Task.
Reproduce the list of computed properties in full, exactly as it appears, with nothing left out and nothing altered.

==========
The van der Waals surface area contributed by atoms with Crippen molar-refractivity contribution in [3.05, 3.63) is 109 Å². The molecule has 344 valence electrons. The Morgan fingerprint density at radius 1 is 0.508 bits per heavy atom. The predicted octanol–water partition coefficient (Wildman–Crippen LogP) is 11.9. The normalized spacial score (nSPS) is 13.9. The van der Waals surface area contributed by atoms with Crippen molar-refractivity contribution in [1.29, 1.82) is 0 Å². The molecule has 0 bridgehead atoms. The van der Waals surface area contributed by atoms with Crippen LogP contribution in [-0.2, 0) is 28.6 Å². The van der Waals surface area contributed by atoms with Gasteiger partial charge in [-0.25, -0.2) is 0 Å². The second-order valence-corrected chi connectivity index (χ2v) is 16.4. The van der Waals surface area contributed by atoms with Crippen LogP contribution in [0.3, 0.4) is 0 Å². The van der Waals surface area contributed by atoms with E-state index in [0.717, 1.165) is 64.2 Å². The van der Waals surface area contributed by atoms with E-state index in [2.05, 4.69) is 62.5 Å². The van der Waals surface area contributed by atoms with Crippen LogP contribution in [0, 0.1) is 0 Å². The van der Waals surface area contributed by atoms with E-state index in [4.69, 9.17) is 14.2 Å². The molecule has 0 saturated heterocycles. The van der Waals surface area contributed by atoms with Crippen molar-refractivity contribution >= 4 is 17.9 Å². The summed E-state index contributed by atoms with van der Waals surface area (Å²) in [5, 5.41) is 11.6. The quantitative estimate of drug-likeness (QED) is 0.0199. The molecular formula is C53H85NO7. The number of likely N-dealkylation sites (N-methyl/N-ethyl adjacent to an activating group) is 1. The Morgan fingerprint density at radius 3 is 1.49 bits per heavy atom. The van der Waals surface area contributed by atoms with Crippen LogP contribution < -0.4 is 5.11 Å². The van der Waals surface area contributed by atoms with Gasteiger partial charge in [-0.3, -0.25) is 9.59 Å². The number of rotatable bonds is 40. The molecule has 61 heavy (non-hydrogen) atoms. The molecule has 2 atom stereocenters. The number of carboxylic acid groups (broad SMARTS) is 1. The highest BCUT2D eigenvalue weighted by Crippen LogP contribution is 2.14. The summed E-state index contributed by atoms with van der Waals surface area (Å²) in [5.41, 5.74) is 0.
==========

The van der Waals surface area contributed by atoms with Crippen molar-refractivity contribution in [3.05, 3.63) is 109 Å². The molecule has 344 valence electrons. The Morgan fingerprint density at radius 1 is 0.508 bits per heavy atom. The predicted octanol–water partition coefficient (Wildman–Crippen LogP) is 11.9. The normalized spacial score (nSPS) is 13.9. The van der Waals surface area contributed by atoms with Crippen molar-refractivity contribution in [1.29, 1.82) is 0 Å². The molecule has 0 bridgehead atoms. The van der Waals surface area contributed by atoms with Crippen LogP contribution in [-0.2, 0) is 28.6 Å². The van der Waals surface area contributed by atoms with Gasteiger partial charge in [-0.25, -0.2) is 0 Å². The second-order valence-corrected chi connectivity index (χ2v) is 16.4. The van der Waals surface area contributed by atoms with Crippen LogP contribution in [0.3, 0.4) is 0 Å². The van der Waals surface area contributed by atoms with E-state index in [0.717, 1.165) is 64.2 Å². The van der Waals surface area contributed by atoms with E-state index in [2.05, 4.69) is 62.5 Å². The van der Waals surface area contributed by atoms with Crippen LogP contribution in [0, 0.1) is 0 Å². The van der Waals surface area contributed by atoms with E-state index in [4.69, 9.17) is 14.2 Å². The molecule has 0 saturated heterocycles. The van der Waals surface area contributed by atoms with Crippen molar-refractivity contribution >= 4 is 17.9 Å². The summed E-state index contributed by atoms with van der Waals surface area (Å²) in [5, 5.41) is 11.6. The quantitative estimate of drug-likeness (QED) is 0.0199. The molecular formula is C53H85NO7. The number of likely N-dealkylation sites (N-methyl/N-ethyl adjacent to an activating group) is 1. The Morgan fingerprint density at radius 3 is 1.49 bits per heavy atom. The van der Waals surface area contributed by atoms with Crippen LogP contribution < -0.4 is 5.11 Å². The van der Waals surface area contributed by atoms with Gasteiger partial charge in [-0.3, -0.25) is 9.59 Å². The number of rotatable bonds is 40. The molecule has 61 heavy (non-hydrogen) atoms. The molecule has 2 atom stereocenters. The number of carboxylic acid groups (broad SMARTS) is 1. The highest BCUT2D eigenvalue weighted by Crippen LogP contribution is 2.14. The summed E-state index contributed by atoms with van der Waals surface area (Å²) in [5.41, 5.74) is 0.